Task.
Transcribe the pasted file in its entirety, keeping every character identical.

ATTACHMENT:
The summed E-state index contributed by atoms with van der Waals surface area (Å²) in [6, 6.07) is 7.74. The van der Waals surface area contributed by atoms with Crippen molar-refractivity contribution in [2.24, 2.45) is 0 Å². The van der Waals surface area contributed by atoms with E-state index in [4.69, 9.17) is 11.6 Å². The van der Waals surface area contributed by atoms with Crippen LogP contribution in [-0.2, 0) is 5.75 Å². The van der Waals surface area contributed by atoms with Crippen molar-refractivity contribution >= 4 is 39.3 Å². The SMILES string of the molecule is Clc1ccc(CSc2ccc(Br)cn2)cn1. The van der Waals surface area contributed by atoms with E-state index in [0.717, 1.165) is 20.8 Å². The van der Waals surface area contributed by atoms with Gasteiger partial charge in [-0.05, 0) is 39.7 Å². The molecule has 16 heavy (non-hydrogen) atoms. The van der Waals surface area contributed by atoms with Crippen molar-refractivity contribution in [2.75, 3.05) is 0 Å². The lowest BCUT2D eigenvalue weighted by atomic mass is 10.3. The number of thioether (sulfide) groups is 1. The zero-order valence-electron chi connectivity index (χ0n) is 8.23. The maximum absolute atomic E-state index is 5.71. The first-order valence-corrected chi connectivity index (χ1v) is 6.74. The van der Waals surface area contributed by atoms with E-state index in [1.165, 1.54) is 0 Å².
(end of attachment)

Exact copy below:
The summed E-state index contributed by atoms with van der Waals surface area (Å²) in [6, 6.07) is 7.74. The van der Waals surface area contributed by atoms with Crippen molar-refractivity contribution in [2.24, 2.45) is 0 Å². The van der Waals surface area contributed by atoms with E-state index in [4.69, 9.17) is 11.6 Å². The van der Waals surface area contributed by atoms with Crippen LogP contribution in [-0.2, 0) is 5.75 Å². The van der Waals surface area contributed by atoms with Crippen molar-refractivity contribution >= 4 is 39.3 Å². The SMILES string of the molecule is Clc1ccc(CSc2ccc(Br)cn2)cn1. The van der Waals surface area contributed by atoms with E-state index in [0.717, 1.165) is 20.8 Å². The van der Waals surface area contributed by atoms with Gasteiger partial charge in [-0.05, 0) is 39.7 Å². The molecule has 16 heavy (non-hydrogen) atoms. The van der Waals surface area contributed by atoms with Crippen molar-refractivity contribution in [2.75, 3.05) is 0 Å². The lowest BCUT2D eigenvalue weighted by atomic mass is 10.3. The number of thioether (sulfide) groups is 1. The zero-order valence-electron chi connectivity index (χ0n) is 8.23. The maximum absolute atomic E-state index is 5.71. The first-order valence-corrected chi connectivity index (χ1v) is 6.74. The van der Waals surface area contributed by atoms with E-state index in [1.165, 1.54) is 0 Å².